I was never a reader of what my mother called “the little paper” and surprised that The National Enquirer is still going strong. And, then again, I’m not surprised given the quality of journalism, shouting-match referees i.e., tv commentators, and hyped stories that may or may not be true.

The “enquiring minds want to know” was an advertising slogan used in the ’80s by The National Enquirer to give the credit where it probably isn’t due. Nevertheless, I have some “wants to know” of my own.

√ How is it that we can have driverless cars but can’t keep a hook on the back of bathroom doors in public toilets? In one local coffee shop stall I counted 3 attempts to have a hook. The WA State ferries often don’t have them and nothing like putting a bag down on a dirty floor to make a girl feel special.

Not everyone has a purse or shoulder bag to hang up, but it’s a juggling feat—hold purse, pull down pants (sometimes several), hold purse on lap or put strap over neck so as not to spill contents, position strategically, do the deed, stand up, pull up, flush, and exit gracefully.

How is it that we can 3-D print a tiny house that humans can live in but we can’t 3-D print public bathroom doors with a hook? Enough probably said, but take a look at this:

Technology startup ICON is the brainchild behind the tiny house, printed with a large 3D printer, called the Vulcan. The house is made of concrete poured into a mold created by the software program.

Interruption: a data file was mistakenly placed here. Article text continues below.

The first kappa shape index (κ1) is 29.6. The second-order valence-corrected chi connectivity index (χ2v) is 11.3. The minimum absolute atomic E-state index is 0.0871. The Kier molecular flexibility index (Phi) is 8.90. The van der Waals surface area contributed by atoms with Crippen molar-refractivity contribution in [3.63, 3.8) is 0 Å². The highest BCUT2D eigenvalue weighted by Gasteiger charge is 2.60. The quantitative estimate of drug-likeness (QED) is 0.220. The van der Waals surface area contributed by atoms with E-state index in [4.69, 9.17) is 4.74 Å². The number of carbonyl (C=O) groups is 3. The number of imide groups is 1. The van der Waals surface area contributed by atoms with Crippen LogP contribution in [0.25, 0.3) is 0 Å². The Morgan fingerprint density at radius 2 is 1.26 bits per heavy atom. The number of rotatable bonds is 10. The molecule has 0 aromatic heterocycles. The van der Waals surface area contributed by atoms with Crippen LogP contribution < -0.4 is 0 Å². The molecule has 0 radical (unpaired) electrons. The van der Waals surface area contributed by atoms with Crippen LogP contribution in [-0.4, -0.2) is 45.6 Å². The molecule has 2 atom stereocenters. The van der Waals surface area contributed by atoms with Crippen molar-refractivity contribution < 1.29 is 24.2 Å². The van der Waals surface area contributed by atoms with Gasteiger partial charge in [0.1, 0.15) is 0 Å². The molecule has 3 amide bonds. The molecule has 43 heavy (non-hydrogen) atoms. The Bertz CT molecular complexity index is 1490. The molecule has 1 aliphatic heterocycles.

√ Then there are those studies. I call them The Doh! studies in honor of Homer Simpson. I can only imagine the amount of money spent on “learning” that eating more fruits and vegetables (preferably not doused in pesticides or drowning in sugar) is a good thing and that walking is good for our health.

Take the 10,000 steps/day edict that has made a lot of money for health app developers, data gatherers who like to have their nose in your business, pedometer folks, and paunchy doctors who advise their patients on its health benefits. It’s in almost every piece of literature you find regarding walking.

And yet…wait for it…here’s really how the 10,000 steps global phenomenon came to be according to an article in the May 2019 edition of The Atlantic. I-Min Lee, a Harvard professor, was curious about the 10,000 guideline. As in – where did it come from? Has it been vetted by experts?

It turns out, according to the curious Dr. I-Min Lee that the 10,000 steps was a marketing strategy developed in Japan in 1965 by a company selling pedometers. The name was chosen because the character for 10,000 looks sort of like a man walking.

Kanji: 万 man 10,000

The actual health merits of that specific number has never been validated by research as far as Dr. I-Min Lee knows. The indisputable fact is simple – walking is good, the more the better given your age and health status – just do it!

√ Here’s another category that doesn’t seem to me to need vast research dollars and instead the moolah could go for something like paper, pencils, and art supplies in public schools, help with out-of-sight medical bills, or alternative energy development.

Stress = ☹ 4U.  No kidding.

So is racism, hate for anyone who doesn’t look like you, not the same color, gender, or expresses a different opinion. So is poverty, gun deaths, climate change, forest fires, and food with content labels that cover the side of the package and after fructose you can’t tell what’s in there without your old chemistry teacher shopping with you.

All this to say – hey, what studies have you read that seem like basic common sense and while good to know don’t need an NIH grant (those tax dollars at work) to state the obvious? Enquiring minds want to know!